A Primer for Treatment of Tic Disorders in YouthFocus on impairment

As is generally true, intervention decisions should focus on addressing the most functionally impairing symptoms in youth. Due to the high rates of comorbidity in youth with tics, in many cases this will not be the tics themselves. In these cases, clinicians should use appropriate interventions for the primary concern but may benefit from considering treatments that could potentially address both concerns, such as α-2 agonists for primary ADHD, or exposure and response prevention for primary OCD.

In youth where tics represent the primary concern, typically in cases where tics are in the moderate (i.e., relatively cumbersome, invasive, noticeable, orchestrated and/or time-consuming, and distressing) or severe range (e.g., highly complex, time-consuming, physically injurious, socially inappropriate, and significantly distressing), direct intervention is recommended. Behavioral treatments, specifically habit reversal training (HRT), which employs awareness training/self-monitoring and the use of competing responses to resist tic completion, and comprehensive behavioral intervention for tics (CBIT), which incorporates psychoeducation, HRT, and other behavioral techniques (e.g., functional analysis, relaxation), have been found to be efficacious and safe in reducing tic severity and tic-related impairment in youth with tics. As a result, these treatments are recommended as a first-line option for youth with moderate and severe tics.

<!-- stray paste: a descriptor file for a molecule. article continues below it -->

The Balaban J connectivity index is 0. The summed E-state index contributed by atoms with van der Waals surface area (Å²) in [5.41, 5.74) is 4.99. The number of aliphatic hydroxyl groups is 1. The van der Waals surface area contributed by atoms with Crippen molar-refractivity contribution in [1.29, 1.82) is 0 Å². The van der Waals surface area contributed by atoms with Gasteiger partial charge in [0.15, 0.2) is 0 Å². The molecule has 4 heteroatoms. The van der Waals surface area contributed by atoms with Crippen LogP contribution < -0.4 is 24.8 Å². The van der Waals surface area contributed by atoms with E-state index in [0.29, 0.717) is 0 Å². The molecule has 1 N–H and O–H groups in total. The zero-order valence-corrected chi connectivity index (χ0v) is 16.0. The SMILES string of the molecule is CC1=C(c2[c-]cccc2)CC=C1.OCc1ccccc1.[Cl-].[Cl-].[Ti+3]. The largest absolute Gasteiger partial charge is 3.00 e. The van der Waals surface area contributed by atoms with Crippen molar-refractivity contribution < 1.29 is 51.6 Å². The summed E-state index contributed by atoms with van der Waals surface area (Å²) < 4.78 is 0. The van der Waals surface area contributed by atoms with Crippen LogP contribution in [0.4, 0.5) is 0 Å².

Pharmacological interventions

Occasionally, high tic severity/impairment necessitates pharmacological, in addition to psychosocial, intervention. In these cases, the most appropriate agent is selected in an attempt to balance evidence for efficacy, necessity for improvement given the patient’s severity, the risk of adverse events, comorbid conditions, and patient characteristics. At this time, evidence exists for three general classes of pharmaceutical intervention, specifically: α-2 agonists (e.g., clonidine, guanfacine), atypical antipsychotics (e.g., risperidone, aripiprazole), and typical antipsychotics (e.g., haloperidol, pimozide).

Shown to be efficacious, relatively tolerable, and safe, α-2 agonists are recommended as a first-line medication in ticdisordered youth with comorbid ADHD.